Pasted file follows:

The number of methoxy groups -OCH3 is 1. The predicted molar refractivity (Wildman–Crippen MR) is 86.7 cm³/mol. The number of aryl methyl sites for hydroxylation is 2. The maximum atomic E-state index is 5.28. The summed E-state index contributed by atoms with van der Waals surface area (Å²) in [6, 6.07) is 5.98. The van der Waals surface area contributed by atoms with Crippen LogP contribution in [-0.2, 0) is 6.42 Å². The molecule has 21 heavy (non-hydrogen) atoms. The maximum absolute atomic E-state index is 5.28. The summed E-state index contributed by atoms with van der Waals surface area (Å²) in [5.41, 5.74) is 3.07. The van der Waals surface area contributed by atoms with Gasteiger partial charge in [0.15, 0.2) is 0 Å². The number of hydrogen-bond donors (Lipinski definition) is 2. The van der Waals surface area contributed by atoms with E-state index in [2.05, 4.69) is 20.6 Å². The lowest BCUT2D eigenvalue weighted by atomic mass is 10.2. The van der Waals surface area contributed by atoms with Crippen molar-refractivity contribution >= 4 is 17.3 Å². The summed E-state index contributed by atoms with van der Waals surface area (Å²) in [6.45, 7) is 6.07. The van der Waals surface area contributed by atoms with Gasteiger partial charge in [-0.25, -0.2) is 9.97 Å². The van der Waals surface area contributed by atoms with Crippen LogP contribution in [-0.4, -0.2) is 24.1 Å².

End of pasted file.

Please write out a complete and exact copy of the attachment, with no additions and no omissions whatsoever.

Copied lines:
The number of methoxy groups -OCH3 is 1. The predicted molar refractivity (Wildman–Crippen MR) is 86.7 cm³/mol. The number of aryl methyl sites for hydroxylation is 2. The maximum atomic E-state index is 5.28. The summed E-state index contributed by atoms with van der Waals surface area (Å²) in [6, 6.07) is 5.98. The van der Waals surface area contributed by atoms with Crippen LogP contribution in [-0.2, 0) is 6.42 Å². The molecule has 21 heavy (non-hydrogen) atoms. The maximum absolute atomic E-state index is 5.28. The summed E-state index contributed by atoms with van der Waals surface area (Å²) in [5.41, 5.74) is 3.07. The van der Waals surface area contributed by atoms with Gasteiger partial charge in [0.15, 0.2) is 0 Å². The number of hydrogen-bond donors (Lipinski definition) is 2. The van der Waals surface area contributed by atoms with E-state index in [2.05, 4.69) is 20.6 Å². The lowest BCUT2D eigenvalue weighted by atomic mass is 10.2. The van der Waals surface area contributed by atoms with Crippen molar-refractivity contribution >= 4 is 17.3 Å². The summed E-state index contributed by atoms with van der Waals surface area (Å²) in [6.45, 7) is 6.07. The van der Waals surface area contributed by atoms with Gasteiger partial charge in [-0.25, -0.2) is 9.97 Å². The van der Waals surface area contributed by atoms with Crippen LogP contribution in [-0.4, -0.2) is 24.1 Å².